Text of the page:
The Dark Side of Influencers Nail Art and Allegations of Malicious Behavior | FRIDAY DIGITAL

The Dark Side of Influencers Nail Art and Allegations of Malicious Behavior

The author, an active influencer, reveals the "occupational disease of today. ......

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A photo taken by the author, Sasaki, with “reflection” in mind. The world of influencers looks sparkling, but in reality, it is different | (Photo: courtesy of the author.)

“If I don’t have my nails done, I have no human rights.”

That tweet came from a friend of mine who is an influencer, primarily active on Instagram, with over 100,000 followers. When she mentions human rights, she’s not referring to the societal norm but rather to the world of influencers in which she lives.

The influencer world is diverse, spanning various genres just like in the realm of YouTubers, where you find entertainment, gaming commentary, cooking, and business. Similarly, within the realm of social media influencers, there exist a multitude of genres.

Among these, I’m specifically focusing on the world of influencers who primarily use platforms like Instagram and X (formerly Twitter) to share selfies, daily life, cosmetics, beauty, and fashion.

As for myself, I’m an influencer who shares daily fashion and makeup looks. Besides the nail art mentioned earlier, there are other unwritten rules and hierarchies within the influencer community that might seem like common sense to insiders, but are quite unusual to outsiders. I want to shed some light on these aspects of the seemingly glamorous world behind the scenes.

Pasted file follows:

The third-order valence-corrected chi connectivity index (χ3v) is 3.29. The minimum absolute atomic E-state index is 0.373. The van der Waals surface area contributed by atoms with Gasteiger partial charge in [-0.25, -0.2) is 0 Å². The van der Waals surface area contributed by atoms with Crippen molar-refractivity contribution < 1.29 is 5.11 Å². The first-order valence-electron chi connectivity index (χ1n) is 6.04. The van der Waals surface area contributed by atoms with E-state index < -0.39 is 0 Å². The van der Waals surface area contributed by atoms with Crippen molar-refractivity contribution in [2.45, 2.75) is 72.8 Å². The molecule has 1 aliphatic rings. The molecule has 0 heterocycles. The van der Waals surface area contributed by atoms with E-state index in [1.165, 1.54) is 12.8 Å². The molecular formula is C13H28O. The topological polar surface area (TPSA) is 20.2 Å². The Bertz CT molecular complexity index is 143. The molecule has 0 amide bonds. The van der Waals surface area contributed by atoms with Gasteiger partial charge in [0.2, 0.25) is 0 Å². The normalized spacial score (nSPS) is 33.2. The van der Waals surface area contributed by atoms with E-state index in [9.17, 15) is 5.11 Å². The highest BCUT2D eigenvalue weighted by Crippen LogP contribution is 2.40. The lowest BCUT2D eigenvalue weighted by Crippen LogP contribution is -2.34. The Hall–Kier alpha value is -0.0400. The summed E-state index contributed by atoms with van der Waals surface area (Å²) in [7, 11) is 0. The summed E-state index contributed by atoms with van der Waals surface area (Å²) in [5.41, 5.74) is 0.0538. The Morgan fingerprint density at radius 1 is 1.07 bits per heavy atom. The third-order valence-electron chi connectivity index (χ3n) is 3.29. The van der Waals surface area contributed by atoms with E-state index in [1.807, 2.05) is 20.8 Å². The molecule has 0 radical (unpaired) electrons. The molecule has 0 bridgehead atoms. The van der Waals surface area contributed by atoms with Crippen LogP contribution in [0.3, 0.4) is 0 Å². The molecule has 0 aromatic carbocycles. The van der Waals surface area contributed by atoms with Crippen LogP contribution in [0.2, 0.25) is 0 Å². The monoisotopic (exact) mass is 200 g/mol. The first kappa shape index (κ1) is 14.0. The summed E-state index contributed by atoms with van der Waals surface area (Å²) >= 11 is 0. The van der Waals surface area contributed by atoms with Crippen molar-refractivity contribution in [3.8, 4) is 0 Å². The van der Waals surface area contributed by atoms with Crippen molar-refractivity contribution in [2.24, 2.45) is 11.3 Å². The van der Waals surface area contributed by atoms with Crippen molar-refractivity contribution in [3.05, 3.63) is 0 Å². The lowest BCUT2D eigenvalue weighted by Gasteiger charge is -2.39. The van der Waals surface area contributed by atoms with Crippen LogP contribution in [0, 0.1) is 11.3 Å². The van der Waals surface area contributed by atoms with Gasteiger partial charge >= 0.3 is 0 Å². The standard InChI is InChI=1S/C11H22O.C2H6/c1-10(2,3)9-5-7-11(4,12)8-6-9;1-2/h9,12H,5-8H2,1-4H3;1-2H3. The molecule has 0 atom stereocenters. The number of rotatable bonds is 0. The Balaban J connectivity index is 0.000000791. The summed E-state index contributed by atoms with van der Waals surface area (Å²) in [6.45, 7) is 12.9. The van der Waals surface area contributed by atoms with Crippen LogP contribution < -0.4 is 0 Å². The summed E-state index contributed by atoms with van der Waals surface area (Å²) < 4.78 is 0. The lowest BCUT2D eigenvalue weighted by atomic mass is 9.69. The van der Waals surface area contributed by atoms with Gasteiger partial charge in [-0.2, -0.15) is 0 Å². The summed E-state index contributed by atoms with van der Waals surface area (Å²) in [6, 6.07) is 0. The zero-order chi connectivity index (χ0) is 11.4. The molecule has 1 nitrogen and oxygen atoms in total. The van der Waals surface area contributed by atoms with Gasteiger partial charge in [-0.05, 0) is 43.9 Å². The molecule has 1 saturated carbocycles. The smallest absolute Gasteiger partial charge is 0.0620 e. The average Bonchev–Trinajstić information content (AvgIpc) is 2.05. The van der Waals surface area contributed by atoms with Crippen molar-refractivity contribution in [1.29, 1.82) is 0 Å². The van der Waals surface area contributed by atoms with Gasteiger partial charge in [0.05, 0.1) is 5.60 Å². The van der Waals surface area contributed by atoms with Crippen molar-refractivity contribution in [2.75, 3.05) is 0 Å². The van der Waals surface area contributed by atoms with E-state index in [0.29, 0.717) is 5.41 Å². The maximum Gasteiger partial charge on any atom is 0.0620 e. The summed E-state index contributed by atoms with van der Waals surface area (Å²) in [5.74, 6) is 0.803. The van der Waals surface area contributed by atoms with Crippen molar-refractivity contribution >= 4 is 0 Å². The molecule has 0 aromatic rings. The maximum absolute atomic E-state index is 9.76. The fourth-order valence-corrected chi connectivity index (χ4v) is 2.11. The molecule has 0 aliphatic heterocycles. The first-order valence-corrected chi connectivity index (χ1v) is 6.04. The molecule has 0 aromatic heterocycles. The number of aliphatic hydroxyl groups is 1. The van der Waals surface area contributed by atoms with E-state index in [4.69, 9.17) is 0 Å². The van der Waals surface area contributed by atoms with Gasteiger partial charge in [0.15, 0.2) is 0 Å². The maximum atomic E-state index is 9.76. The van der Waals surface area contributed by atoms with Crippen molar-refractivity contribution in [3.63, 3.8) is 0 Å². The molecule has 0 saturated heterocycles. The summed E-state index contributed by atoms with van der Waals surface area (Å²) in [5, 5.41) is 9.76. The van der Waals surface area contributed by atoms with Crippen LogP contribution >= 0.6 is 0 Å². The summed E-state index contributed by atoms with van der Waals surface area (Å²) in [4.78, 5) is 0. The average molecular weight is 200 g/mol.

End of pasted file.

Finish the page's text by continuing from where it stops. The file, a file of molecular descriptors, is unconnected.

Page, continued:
Nails are the initial equipment of influencers

Firstly, regarding my friend’s statement, “Without nail art, there’s no human rights,” I must admit that I can somewhat understand it. In gatherings of influencers, such as events hosted by cosmetics or fashion brands, or reception parties, attendees are almost always impeccably dressed from head to toe, and it’s rare to find someone without well-groomed nails.

Indeed, nail art seems to be a standard accessory for influencers. Just like saying, “It’s nice weather today,” their initial conversations often revolve around compliments like, “Your nails look cute.” Then they might exchange details like, “Oh, I’m going to a live event today, so I chose the same color as my favorite artist,” or “Your nails are cute too! Where did you get them done?” as they discuss each other’s preferences.

For influencers, if you don’t have nail art, it’s like missing the first topic of conversation. So, it’s understandable why my friend, who navigates the influencer world, would be convinced by the idea of changing her nail art within a month. In such circles, going out with grown-out gel nails is considered a breach of etiquette.

For context, I don’t wear nail art, so people often ask me, “Why don’t you do your nails?” The reason is that gel nails require monthly maintenance, and the cost of a single session at a nail salon can range from 5,000 to 10,000 yen, which I find excessive. However, for my influencer friends, it’s considered a necessary expense, not something to skimp on. So, it’s wise not to make a big deal out of it and simply respond with a vague, “I’m thinking about getting my nails done. Do you know any good salons?”

I have clothes in my closet, but I don’t have anything to wear.

The necessity of nail art is just the tip of the iceberg. Influencers meticulously curate everything from their clothing, bags, to even the places they visit, all with the intention of creating a stock of photos to share on social media. They invest their time and money into creating a world that looks perfect in photos.